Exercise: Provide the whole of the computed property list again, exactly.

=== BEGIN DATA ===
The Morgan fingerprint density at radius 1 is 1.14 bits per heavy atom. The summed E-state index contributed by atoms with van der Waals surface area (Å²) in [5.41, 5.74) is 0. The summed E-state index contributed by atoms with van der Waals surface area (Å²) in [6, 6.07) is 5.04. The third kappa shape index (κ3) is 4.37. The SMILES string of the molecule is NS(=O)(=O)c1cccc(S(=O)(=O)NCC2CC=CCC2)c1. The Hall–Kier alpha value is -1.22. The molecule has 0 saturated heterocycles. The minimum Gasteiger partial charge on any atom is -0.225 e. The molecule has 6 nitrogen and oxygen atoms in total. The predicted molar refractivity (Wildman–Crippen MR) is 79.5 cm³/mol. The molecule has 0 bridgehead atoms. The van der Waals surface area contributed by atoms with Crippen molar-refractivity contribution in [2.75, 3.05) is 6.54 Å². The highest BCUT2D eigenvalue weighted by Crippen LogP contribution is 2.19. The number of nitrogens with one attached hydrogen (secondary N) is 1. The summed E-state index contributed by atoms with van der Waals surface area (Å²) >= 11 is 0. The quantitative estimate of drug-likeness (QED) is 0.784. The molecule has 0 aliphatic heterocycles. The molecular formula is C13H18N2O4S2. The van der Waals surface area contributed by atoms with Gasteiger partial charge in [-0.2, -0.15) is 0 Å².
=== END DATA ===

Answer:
The Morgan fingerprint density at radius 1 is 1.14 bits per heavy atom. The summed E-state index contributed by atoms with van der Waals surface area (Å²) in [5.41, 5.74) is 0. The summed E-state index contributed by atoms with van der Waals surface area (Å²) in [6, 6.07) is 5.04. The third kappa shape index (κ3) is 4.37. The SMILES string of the molecule is NS(=O)(=O)c1cccc(S(=O)(=O)NCC2CC=CCC2)c1. The Hall–Kier alpha value is -1.22. The molecule has 0 saturated heterocycles. The minimum Gasteiger partial charge on any atom is -0.225 e. The molecule has 6 nitrogen and oxygen atoms in total. The predicted molar refractivity (Wildman–Crippen MR) is 79.5 cm³/mol. The molecule has 0 bridgehead atoms. The van der Waals surface area contributed by atoms with Crippen molar-refractivity contribution in [2.75, 3.05) is 6.54 Å². The highest BCUT2D eigenvalue weighted by Crippen LogP contribution is 2.19. The number of nitrogens with one attached hydrogen (secondary N) is 1. The summed E-state index contributed by atoms with van der Waals surface area (Å²) >= 11 is 0. The quantitative estimate of drug-likeness (QED) is 0.784. The molecule has 0 aliphatic heterocycles. The molecular formula is C13H18N2O4S2. The van der Waals surface area contributed by atoms with Gasteiger partial charge in [-0.2, -0.15) is 0 Å².